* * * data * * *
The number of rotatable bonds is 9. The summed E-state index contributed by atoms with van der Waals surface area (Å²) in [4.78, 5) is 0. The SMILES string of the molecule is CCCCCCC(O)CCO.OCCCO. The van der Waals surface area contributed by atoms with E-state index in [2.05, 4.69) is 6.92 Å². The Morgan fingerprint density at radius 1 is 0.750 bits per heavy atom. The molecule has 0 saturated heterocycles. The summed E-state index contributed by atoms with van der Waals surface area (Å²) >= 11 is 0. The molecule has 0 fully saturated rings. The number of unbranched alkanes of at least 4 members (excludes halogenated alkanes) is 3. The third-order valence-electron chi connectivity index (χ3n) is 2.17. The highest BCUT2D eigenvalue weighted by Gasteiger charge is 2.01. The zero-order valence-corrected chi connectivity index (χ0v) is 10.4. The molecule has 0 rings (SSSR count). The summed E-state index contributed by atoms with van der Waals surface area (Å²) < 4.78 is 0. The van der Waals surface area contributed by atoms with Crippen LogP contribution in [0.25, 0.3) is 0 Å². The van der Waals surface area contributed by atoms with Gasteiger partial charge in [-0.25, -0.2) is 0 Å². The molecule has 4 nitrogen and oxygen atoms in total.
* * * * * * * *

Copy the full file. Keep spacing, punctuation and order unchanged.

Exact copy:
The number of rotatable bonds is 9. The summed E-state index contributed by atoms with van der Waals surface area (Å²) in [4.78, 5) is 0. The SMILES string of the molecule is CCCCCCC(O)CCO.OCCCO. The van der Waals surface area contributed by atoms with E-state index in [2.05, 4.69) is 6.92 Å². The Morgan fingerprint density at radius 1 is 0.750 bits per heavy atom. The molecule has 0 saturated heterocycles. The summed E-state index contributed by atoms with van der Waals surface area (Å²) >= 11 is 0. The molecule has 0 fully saturated rings. The number of unbranched alkanes of at least 4 members (excludes halogenated alkanes) is 3. The third-order valence-electron chi connectivity index (χ3n) is 2.17. The highest BCUT2D eigenvalue weighted by Gasteiger charge is 2.01. The zero-order valence-corrected chi connectivity index (χ0v) is 10.4. The molecule has 0 rings (SSSR count). The summed E-state index contributed by atoms with van der Waals surface area (Å²) < 4.78 is 0. The van der Waals surface area contributed by atoms with Crippen LogP contribution in [0.25, 0.3) is 0 Å². The van der Waals surface area contributed by atoms with Gasteiger partial charge in [-0.25, -0.2) is 0 Å². The molecule has 4 nitrogen and oxygen atoms in total.